Jakub JirsÃ¡k - stock.adobe.com
It may rarely be the subject of hype, but arguably the only reason for so much recent interest and innovation in connecting smart things, vehicles, buildings and cities is standardisation.
The universal connectivity of the internet protocol (IP), with managed and unmanaged transport using transmission control protocol (TCP) or user datagram protocol (UDP), has catalysed open systems revolutions in IT, telecoms, industrial systems and even audio-visual (AV) systems.
Anyone, anything, anytime, anywhere provides the “how?” and “what?” foundation from these core standards, but successful and highly scaled-up adoption requires a strong “why?” – defined by both purpose and impetus.
It has become increasingly clear that technology can play a major role in safely connecting the world when physical travel and social restrictions are in place. Right now, these are due to curtailing a serious pandemic, but in the future they may be as a result of limitations due to climate change, costs, resource shortages or other threats.
The risk-based impetus might be stronger currently than the traditional profit growth or cost-cutting motives, but all provide sufficient drive.
To convert impetus into delivering business value, there needs to be purpose. This is where technology-led projects can flounder, because the internal communications – between business and IT groups, or different silos of profit and loss focus – may lack vital understanding of the bigger picture.
The problem of misunderstandings between capabilities and requirements is common in many forms of endeavour, but the use of jargon and absence of common language always makes matters worse.
The concept of the internet of things (IoT) has promised to deliver significant benefits for some time, but many deployments struggle to scale beyond proof of concept. They are all too often technology, rather than business, led. Their purpose is to prove the concept, not improve a business process.
Business and functional standardisation
This is a difficult, but important area where standardisation can help. However, while basic communications and interoperability standards and protocols – Bluetooth, RFID, MQTT, LoRaWAN and so on – are necessary, they are not sufficient. A business overlay view is required, and a place to look for how to accomplish this might be oneM2M.org.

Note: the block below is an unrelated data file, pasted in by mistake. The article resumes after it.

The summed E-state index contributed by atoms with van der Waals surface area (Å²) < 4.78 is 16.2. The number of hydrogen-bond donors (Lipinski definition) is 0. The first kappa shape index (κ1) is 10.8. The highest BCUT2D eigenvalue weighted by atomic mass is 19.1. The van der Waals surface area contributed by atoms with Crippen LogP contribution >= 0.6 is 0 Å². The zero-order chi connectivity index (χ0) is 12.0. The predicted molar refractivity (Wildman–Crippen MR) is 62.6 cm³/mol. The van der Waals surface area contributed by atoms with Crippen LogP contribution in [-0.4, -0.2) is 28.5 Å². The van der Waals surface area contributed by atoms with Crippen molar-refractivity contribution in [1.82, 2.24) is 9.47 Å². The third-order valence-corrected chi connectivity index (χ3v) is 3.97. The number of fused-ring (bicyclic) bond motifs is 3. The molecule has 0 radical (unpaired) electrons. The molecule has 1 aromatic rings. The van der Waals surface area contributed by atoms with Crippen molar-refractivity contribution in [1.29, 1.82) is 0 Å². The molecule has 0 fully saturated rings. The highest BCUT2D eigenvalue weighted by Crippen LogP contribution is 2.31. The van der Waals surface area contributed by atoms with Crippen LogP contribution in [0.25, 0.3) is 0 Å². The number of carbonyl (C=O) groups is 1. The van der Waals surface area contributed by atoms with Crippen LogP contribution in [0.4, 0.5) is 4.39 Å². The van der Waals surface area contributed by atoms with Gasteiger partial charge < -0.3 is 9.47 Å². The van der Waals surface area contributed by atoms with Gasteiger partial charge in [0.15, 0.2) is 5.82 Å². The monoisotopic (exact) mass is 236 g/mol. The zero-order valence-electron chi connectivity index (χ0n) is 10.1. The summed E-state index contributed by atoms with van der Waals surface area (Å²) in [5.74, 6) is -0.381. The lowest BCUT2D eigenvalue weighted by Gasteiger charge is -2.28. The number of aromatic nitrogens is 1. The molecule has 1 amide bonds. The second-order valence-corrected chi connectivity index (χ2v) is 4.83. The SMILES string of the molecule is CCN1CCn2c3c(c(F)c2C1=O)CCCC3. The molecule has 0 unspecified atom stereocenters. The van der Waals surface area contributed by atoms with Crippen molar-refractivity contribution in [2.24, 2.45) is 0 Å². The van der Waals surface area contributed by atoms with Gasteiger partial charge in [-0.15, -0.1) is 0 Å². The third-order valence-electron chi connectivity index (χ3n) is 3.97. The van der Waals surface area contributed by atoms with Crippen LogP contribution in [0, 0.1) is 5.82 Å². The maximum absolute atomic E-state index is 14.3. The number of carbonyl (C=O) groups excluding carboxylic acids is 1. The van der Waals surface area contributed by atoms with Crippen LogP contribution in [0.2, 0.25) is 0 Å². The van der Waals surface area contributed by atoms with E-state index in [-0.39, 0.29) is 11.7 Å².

Its name hangs over from the early days of connecting things, but the oneM2M global standards initiative was set up to provide a framework specifically to support the applications and services that most players in the IoT community place on their slide decks.
It was formed in 2012 and pulls together several major worldwide standards organisations – ARIB (Japan), ATIS (US), CCSA (China), ETSI (Europe), TIA (US), TSDSI (India), TTA (Korea), and TTC (Japan) – plus various industry groups, consortia and members.
With so many agendas there is the risk of very slow processes, but the key to unlocking what is often low-margin value from large-scale IoT investments, is a shared understanding. Building this requires a consistent conceptual approach.
OneM2M’s functional architecture is based on a straightforward three-layered model: application layer, common services layer, network services layer. This is helpful as IoT is a convergence (or perhaps more accurately, a collision) of large, well established sectors – IT, industrial systems, and telecoms – which roughly align in turn with the three layers of the oneM2M architecture.
Each sector plays an important role in delivering the expected business value, highlighting the need for combining expertise in innovation, security, reliability and scalable connectivity. IoT projects are generally multifaceted and require interoperability that crosses vertical industry domains.
This raises the importance of combining different skill sets into a collaborative approach that would benefit from a common framework, which is why the collective endeavours of oneM2M might be so important.
Different this time?
This type of functional standardisation is not new, and the technology sector is littered with great standardisations intentions that have failed to fully deliver. So why should this initiative be different?
Ultimately, it may not be, but many IoT implementations are complex, comprised of multiple elements and have to scale to deliver significant success.
Without the commitments and collaboration of many elements, services and vendors, deployments often fail to scale and risk being simply expensive proofs of concepts, demonstrating technology, but little discernible value. The work of oneM2M outlines a common service layer and encourages data interoperability which supports the scaling demands of innovative business purposes.
Data, not devices, is key to unlocking IoT value. Like it or not, scaling requires interoperability and standardisation for the active and symbiotic participation of many on an equal footing. Organisations need to not only get used to that idea, but also get creative in how they build teams to exploit IoT and the digital transformations now being forced upon them by external circumstances.
This is not a technology issue, and the best teams will be small, self-organised and multi-disciplinary, but most importantly, driven by a business purpose and data, not a technical concept based on smart devices.